South African Firm Unveils First-Ever High-Speed Computer in Africa

June 09, 2016 at 11:30 am | Tech & Innovation

Fredrick Ngugi

Fredrick Ngugi | Contributor

June 09, 2016 at 11:30 am | Tech & Innovation

Dell-CHPC Lengau system in South Africa. Nextplatform.com)

South Africa’s Center for High Performance Computing (CHPC) has unveiled Africa’s first-ever high-speed computer, with a processing speed of a thousand trillion floating-point operations per second.

The supercomputer, Lengau System, was launched on Tuesday this week in Cape Town, South Africa and is expected to contribute significantly to Africa’s economic growth.

“High performance computing and advanced data technologies are powerful tools in enhancing the competitiveness of regions and nations,” the firm’s Deputy Director General Dr. Thomas Auf der Heyde said at the launch.

South Africa’s Minister for Science and Technology Naledi Pandor commended CHPC for their continued success in production of high-performance devices that are instrumental in supporting the nation’s data-intense scientific research programs.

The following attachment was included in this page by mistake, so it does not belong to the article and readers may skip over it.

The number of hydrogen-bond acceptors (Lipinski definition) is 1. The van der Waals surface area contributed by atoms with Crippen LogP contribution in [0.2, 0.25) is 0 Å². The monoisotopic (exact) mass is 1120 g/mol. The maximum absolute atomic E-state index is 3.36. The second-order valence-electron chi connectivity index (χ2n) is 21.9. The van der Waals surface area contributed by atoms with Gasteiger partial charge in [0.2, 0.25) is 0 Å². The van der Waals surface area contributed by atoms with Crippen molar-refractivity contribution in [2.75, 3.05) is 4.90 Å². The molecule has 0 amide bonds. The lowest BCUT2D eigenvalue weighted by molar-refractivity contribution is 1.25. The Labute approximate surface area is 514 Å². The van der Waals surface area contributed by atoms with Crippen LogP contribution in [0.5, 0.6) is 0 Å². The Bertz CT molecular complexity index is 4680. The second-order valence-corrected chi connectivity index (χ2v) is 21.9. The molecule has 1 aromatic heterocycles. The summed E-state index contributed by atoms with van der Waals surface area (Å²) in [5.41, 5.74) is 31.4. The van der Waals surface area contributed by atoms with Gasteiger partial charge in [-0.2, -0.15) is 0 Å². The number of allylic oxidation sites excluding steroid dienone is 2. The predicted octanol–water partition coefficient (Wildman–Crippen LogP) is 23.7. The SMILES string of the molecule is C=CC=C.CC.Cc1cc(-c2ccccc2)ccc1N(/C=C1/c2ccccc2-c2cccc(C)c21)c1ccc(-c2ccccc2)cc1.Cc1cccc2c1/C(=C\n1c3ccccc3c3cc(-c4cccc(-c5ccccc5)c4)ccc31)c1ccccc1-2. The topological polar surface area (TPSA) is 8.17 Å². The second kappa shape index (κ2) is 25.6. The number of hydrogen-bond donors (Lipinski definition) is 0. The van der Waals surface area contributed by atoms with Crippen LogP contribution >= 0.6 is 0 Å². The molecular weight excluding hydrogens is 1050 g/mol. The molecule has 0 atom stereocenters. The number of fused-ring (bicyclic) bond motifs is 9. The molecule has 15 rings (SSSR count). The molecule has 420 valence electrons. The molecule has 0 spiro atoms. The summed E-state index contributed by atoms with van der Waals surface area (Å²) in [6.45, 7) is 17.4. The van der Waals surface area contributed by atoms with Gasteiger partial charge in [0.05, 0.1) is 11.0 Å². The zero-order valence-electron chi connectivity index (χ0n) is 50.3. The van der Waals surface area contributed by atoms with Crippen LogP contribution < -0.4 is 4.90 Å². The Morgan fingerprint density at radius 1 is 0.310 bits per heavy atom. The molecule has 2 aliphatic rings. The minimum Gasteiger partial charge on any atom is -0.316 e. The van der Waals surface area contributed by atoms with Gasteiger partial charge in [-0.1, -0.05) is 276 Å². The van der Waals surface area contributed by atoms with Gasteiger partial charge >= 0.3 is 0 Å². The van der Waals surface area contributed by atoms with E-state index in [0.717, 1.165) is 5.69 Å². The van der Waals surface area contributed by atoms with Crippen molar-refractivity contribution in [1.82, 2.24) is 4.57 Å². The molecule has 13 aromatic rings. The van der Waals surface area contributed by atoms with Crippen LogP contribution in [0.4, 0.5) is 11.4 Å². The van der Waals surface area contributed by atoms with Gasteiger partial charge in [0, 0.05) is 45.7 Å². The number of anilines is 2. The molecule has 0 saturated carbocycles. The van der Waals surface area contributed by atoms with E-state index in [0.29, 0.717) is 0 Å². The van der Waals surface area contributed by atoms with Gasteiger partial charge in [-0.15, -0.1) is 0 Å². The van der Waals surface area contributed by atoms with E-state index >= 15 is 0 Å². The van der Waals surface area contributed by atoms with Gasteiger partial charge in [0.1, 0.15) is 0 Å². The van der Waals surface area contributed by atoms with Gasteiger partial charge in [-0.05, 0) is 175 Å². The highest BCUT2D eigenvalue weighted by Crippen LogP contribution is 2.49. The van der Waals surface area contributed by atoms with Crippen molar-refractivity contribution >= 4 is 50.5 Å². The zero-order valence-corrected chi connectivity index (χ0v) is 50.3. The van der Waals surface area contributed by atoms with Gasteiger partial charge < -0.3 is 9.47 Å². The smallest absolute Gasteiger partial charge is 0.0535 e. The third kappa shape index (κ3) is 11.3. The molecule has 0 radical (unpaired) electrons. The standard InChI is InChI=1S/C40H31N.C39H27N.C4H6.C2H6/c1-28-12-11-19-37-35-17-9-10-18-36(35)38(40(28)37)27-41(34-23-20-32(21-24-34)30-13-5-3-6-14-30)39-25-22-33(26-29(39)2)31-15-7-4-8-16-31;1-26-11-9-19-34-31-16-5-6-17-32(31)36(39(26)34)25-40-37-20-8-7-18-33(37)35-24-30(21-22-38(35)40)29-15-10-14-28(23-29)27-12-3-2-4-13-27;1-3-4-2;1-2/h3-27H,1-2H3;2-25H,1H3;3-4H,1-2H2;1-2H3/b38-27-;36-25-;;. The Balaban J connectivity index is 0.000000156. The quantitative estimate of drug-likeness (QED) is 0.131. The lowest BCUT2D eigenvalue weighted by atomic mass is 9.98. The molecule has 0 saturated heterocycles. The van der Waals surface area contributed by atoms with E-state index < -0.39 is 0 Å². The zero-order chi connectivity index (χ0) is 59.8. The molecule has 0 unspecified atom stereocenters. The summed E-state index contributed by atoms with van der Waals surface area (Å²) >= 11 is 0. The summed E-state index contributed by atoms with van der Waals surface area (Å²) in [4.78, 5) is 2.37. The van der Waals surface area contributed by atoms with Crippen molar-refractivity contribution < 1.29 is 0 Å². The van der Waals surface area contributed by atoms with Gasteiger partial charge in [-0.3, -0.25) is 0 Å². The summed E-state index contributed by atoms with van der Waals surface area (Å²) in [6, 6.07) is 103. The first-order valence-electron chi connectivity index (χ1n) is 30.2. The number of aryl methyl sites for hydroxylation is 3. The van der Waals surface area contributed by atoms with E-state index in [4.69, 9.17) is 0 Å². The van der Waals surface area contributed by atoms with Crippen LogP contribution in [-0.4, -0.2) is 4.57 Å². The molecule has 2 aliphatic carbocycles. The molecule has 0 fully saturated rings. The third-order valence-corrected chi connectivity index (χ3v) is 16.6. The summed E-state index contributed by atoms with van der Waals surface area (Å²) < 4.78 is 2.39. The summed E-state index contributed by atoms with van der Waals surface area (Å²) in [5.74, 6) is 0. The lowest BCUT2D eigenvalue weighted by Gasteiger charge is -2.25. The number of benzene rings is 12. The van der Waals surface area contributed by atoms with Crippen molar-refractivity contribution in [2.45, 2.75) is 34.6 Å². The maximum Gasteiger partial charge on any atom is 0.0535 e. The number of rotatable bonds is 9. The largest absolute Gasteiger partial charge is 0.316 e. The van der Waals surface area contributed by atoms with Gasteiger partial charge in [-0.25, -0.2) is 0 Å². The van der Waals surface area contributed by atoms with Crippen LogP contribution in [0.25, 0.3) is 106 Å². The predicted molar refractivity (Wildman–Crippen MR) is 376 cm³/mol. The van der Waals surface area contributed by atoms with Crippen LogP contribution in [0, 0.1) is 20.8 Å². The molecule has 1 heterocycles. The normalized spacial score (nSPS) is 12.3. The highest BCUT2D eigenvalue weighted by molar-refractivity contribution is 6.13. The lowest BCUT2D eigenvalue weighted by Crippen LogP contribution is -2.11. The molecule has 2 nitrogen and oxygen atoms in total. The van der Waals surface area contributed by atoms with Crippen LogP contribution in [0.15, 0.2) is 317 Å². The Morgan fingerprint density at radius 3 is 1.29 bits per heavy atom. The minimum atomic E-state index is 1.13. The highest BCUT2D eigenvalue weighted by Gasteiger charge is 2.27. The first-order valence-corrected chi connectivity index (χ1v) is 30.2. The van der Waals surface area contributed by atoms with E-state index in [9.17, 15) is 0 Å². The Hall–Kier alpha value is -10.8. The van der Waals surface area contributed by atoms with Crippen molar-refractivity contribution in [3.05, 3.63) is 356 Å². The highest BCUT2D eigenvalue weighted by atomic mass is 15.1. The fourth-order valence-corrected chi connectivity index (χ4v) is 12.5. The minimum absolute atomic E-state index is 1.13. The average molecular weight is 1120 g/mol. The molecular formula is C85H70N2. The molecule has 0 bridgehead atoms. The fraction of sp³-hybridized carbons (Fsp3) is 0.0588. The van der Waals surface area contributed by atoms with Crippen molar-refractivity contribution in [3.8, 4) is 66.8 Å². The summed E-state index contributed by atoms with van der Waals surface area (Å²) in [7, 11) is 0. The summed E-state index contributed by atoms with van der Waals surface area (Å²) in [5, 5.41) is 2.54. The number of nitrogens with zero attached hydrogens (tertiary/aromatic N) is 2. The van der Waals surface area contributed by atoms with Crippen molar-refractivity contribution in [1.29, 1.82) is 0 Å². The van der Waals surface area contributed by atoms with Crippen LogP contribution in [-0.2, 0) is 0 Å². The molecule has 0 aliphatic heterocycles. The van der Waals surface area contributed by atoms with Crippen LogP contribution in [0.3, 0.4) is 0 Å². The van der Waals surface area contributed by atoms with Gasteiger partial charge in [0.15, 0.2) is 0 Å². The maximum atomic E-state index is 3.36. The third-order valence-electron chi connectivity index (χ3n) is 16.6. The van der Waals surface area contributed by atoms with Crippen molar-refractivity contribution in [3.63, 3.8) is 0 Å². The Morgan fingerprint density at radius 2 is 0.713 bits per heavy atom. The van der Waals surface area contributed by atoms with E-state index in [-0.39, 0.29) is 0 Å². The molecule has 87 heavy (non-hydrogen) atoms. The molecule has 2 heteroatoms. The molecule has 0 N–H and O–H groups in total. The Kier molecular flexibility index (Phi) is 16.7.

What to Expect from Lengau System

Dell, a partner in the project, said the new computer will give access and open doors to help drive new research, new innovations and new national economic benefits.

The firm expects the computer to provide scientists with reliable tools to carry out their research faster, without having to travel abroad for high-speed computing access.

By removing capacity constraints, researchers hope the Lengau System will ultimately improve the quality of their work. Users are also set to enjoy improved performance of large-scale simulations, opening them to new avenues of research and performance.

According to CHPC, the high-speed computer’s enhanced capacity will enable the organization to significantly build its private sector user base, thereby boosting national economic development.

Successful Trials

CHPC says the new computer has already been adopted by major organizations in South Africa including Council for Scientific and Industrial Research (CSIR), University of Cape Town, University of Limpopo and South Africa’s SKA office.

According to Mary Jane Bopape, a researcher at CSIR, the new Lengau System has reduced research time on climate modeling from three hours to only 30 minutes.

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